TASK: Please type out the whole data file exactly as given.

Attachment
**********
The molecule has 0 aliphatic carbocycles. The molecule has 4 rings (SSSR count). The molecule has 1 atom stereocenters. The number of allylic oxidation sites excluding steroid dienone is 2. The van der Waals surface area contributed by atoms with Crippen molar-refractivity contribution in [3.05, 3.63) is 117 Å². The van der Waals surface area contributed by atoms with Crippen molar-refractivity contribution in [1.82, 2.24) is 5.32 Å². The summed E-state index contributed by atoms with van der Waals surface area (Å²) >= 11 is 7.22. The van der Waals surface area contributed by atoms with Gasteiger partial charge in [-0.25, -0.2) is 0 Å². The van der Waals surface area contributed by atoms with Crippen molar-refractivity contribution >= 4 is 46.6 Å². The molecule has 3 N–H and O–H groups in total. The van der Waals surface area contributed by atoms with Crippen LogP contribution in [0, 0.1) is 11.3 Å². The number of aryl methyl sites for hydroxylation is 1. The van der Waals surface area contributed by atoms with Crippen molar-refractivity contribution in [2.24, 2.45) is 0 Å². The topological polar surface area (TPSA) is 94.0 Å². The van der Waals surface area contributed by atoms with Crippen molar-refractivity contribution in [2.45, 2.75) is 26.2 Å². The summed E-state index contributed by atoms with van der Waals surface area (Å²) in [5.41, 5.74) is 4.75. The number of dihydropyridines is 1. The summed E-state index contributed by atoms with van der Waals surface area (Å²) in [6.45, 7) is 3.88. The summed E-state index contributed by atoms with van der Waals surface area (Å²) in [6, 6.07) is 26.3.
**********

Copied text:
The molecule has 0 aliphatic carbocycles. The molecule has 4 rings (SSSR count). The molecule has 1 atom stereocenters. The number of allylic oxidation sites excluding steroid dienone is 2. The van der Waals surface area contributed by atoms with Crippen molar-refractivity contribution in [3.05, 3.63) is 117 Å². The van der Waals surface area contributed by atoms with Crippen molar-refractivity contribution in [1.82, 2.24) is 5.32 Å². The summed E-state index contributed by atoms with van der Waals surface area (Å²) >= 11 is 7.22. The van der Waals surface area contributed by atoms with Gasteiger partial charge in [-0.25, -0.2) is 0 Å². The van der Waals surface area contributed by atoms with Crippen molar-refractivity contribution >= 4 is 46.6 Å². The molecule has 3 N–H and O–H groups in total. The van der Waals surface area contributed by atoms with Crippen LogP contribution in [0, 0.1) is 11.3 Å². The number of aryl methyl sites for hydroxylation is 1. The van der Waals surface area contributed by atoms with Crippen molar-refractivity contribution in [2.24, 2.45) is 0 Å². The topological polar surface area (TPSA) is 94.0 Å². The van der Waals surface area contributed by atoms with Crippen molar-refractivity contribution in [2.45, 2.75) is 26.2 Å². The summed E-state index contributed by atoms with van der Waals surface area (Å²) in [5.41, 5.74) is 4.75. The number of dihydropyridines is 1. The summed E-state index contributed by atoms with van der Waals surface area (Å²) in [6.45, 7) is 3.88. The summed E-state index contributed by atoms with van der Waals surface area (Å²) in [6, 6.07) is 26.3.